Charlie straightened, stepped outside the doorway. “I guess it’s time to wrap all this up. Besides, it’s getting cold.” Without any warning, he drew his revolver and shot Lawrence in the head and before the man hit the ground, Charlie dropped Oscar. The fire from his barrel illuminated GW and Eleanor surging to their feet as Victoria screamed.
The echo of the shots and her shrill cry faded together, but all eyes turned up the hill to her. Misery writhed in Victoria’s chest. She pushed herself out from behind the rock. “Stop it!” Tears choked her voice. “For God’s sake, just stop it.” More death on account of me. Oh, God, am I cursed? Please stop all this. “Why did you do that?”
“Come down here and we’ll talk about it, Victoria.”
But Charlie said her name like it was a huge joke. Bitterness, rage, grief, strangled her. “So, this is about me. You lose someone in Defiance?”
“You could say that.”
“Run, Victoria,” Eleanor screamed, stepping forward. “Run.”
“Shut up, old woman,” Charlie cocked his revolver. “Or I’ll shoot you, too.”
“You do, and I’ll kill you,” GW said quietly, ominously.
Charlie snorted. “You saw how fast I killed Lawrence and Oscar.”
Victoria’s feet were rooted to the ground. GW’s comment seemed to rattle Charlie and he took a step back. “Get down here, Victoria. I’ll let these two walk away if you do. You leave for the sheriff and I’ll kill ’em both.”
Her knees buckled and she clutched the rock. She would trade herself, gladly. She deserved to be murdered, but how could she be sure he’d let GW and Eleanor go? Eleanor needed to live. She’d already been through so much.
“Victoriaaaa,” Charlie sang mockingly.
“Don’t listen to him,” GW yelled. “Get out of here. Find Earp.” He cast a quick glance at Charlie. “He’ll handle this miscreant.”
Victoria angrily brushed tears from her cheeks. “Tell me why you’re doing this? Why did you kill those two?”
“I don’t need ’em anymore.”
Victoria’s mind raced. Should she run? No, she knew how this had to play out. “Who are you?” she asked, miserable and heartsick. But, oddly, not afraid.
“I’m Charlie Smith. I’m one of the boys Logan used to run with. Long time ago. My brother took a bullet for him in Nebraska four years ago. A stagecoach robbery that went wrong ’cause Logan was drunker than a rat in a whiskey barrel.” The man cursed under his breath. “He disappeared after that. Thought I’d never catch up to him, then I got wind he was masquerading as a preacher,” he spat the word, “in Defiance. I showed up right after your two-bit drunk went and killed him. Or that’s the way the story’s told. But he aint’ dead. You know it. And I know it.”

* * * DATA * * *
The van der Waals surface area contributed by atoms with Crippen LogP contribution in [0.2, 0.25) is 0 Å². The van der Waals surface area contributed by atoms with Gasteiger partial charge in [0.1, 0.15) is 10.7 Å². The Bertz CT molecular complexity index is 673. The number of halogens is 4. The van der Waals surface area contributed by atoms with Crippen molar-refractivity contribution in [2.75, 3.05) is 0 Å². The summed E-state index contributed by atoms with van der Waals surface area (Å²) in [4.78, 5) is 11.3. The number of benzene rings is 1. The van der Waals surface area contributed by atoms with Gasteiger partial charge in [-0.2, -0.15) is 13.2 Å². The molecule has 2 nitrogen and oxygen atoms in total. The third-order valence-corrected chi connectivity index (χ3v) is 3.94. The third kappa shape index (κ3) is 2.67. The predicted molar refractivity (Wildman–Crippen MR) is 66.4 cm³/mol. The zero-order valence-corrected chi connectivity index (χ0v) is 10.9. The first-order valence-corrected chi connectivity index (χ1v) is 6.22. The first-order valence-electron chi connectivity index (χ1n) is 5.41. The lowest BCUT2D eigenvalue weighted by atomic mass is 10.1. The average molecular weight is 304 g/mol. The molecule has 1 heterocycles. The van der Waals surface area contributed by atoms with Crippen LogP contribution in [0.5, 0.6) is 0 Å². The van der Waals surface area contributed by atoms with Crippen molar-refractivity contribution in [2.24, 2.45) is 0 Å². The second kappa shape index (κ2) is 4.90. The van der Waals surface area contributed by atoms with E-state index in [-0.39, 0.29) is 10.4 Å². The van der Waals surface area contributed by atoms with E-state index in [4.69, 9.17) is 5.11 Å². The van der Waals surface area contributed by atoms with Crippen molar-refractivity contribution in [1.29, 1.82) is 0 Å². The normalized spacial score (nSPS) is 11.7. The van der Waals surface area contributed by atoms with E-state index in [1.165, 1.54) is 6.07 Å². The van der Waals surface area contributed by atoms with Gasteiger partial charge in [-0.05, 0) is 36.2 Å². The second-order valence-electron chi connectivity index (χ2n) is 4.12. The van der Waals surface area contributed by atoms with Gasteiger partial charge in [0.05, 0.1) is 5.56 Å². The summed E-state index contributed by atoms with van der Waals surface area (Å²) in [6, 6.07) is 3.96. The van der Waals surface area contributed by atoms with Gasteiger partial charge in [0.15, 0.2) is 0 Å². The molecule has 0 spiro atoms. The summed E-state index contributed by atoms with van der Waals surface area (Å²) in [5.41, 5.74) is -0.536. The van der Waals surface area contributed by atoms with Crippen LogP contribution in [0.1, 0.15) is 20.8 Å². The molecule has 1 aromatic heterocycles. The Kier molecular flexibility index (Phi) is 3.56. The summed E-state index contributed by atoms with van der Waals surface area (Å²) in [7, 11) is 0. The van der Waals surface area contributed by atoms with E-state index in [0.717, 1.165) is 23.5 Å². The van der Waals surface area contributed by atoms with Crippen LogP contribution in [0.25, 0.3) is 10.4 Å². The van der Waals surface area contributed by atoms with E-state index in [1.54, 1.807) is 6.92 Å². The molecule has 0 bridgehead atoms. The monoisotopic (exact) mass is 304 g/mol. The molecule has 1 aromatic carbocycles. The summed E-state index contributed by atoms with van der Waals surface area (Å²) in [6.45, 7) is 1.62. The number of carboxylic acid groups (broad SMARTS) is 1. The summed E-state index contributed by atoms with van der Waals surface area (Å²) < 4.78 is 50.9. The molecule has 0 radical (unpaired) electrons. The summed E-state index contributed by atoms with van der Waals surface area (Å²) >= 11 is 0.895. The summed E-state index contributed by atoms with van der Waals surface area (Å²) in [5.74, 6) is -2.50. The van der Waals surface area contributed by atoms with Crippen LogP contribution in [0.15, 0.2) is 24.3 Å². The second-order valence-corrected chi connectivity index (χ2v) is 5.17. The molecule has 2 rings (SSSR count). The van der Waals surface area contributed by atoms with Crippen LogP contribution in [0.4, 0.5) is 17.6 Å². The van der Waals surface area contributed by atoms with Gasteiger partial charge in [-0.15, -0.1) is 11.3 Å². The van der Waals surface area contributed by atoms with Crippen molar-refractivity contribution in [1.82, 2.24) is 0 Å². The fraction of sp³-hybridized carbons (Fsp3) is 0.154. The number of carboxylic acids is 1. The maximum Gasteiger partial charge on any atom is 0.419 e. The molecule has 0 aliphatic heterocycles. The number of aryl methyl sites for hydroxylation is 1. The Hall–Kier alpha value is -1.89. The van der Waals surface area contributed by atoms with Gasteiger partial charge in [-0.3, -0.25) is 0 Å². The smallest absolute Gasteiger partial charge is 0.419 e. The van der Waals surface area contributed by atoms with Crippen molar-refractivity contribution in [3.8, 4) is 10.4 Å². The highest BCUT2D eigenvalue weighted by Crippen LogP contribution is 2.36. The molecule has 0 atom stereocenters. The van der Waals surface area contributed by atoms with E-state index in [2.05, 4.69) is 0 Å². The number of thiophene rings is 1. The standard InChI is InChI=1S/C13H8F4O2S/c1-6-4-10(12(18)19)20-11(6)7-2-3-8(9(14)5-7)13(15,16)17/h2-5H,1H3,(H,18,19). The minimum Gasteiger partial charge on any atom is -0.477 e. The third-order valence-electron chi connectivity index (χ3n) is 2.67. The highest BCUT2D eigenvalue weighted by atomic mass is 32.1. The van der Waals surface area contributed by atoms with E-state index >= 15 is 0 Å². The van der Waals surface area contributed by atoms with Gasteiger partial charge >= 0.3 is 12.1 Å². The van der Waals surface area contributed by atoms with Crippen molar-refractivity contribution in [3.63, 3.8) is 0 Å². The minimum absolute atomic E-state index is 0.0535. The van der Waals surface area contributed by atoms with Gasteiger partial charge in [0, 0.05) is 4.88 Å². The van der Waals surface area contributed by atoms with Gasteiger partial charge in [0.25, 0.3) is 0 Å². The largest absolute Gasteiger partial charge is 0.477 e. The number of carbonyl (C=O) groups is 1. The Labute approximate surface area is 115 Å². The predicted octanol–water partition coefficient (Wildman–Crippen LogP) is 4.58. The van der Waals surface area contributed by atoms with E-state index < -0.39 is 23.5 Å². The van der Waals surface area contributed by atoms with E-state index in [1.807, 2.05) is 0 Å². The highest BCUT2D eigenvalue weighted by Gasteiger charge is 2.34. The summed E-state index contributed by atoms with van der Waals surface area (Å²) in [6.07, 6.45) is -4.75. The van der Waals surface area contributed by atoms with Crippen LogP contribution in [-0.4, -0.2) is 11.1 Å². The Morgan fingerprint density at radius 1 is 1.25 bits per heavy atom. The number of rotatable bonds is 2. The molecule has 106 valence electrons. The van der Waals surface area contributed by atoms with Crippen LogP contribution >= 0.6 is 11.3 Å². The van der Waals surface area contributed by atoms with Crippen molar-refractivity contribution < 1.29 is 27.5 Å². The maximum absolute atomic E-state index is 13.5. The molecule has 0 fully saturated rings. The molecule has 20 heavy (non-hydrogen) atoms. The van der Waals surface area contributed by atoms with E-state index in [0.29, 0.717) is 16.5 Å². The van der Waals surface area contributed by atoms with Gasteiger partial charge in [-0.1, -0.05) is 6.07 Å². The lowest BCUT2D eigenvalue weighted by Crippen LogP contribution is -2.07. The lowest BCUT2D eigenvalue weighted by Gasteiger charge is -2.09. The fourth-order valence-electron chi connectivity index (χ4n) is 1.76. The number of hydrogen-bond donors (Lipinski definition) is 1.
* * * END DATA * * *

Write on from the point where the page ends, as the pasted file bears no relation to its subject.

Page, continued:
“What?” Victoria couldn’t believe her ears, though the man sounded serious. “All this because you think Logan’s still a—?”
“Alive? I know he’s still alive.”
“Mister, you’re out of your mind.” Victoria took two steps toward them. “He died in my arms, in the middle of the street.” Her voice rose with hysteria. “He’s dead and he’s never coming back.”
Charlie shook his head. “You’re good but you ain’t convincing. I’ve heard the stories. He’s been working his way here. To you.”
“What are you talking about?” Could this get any more insane or absurdly cruel? “He’s dead,” she whispered barely loud enough for them all to hear. “He’s dead and I’d give any—” She broke off. “Stories? What stories?”
“I lucked out with Lawrence and Oscar there. They could track. They were tracking you. I figured if I found you, I’d eventually find Logan. Sure enough, about the time I realized you were here somewhere in Dodge, I saw the pattern. The stories added up.”
Victoria couldn’t stop her mind from spinning. She felt faint. “What stories?” she asked again. “What pattern? What are you talking about?”
Charlie paused, tilted his head. “A man in black popped up on the trail a few weeks back. Looking for a pretty girl maybe named Victoria. Maybe coming from Defiance. Quiet fella, kept his hat pulled down real low. Nobody got a look at him. One fella in Cheyenne Wells didn’t take to the questioning and our mystery man jerked his Colt on him. Folks said he was so fast, he made lightning look like molasses.”
Victoria felt her heart slow to a crawl. Her head swam. Logan? Alive? She’d sat beside him on his deathbed, held his his cold fingers in hers. It wasn’t possible…
Was it? God? Is Logan alive?
“You think…” Victoria could hardly speak. A maelstrom of emotions stormed in her soul. “You think this man in black is coming for me?”
“I knew once I had you, I’d get Logan. He’s coming for you like a moth to a flame.”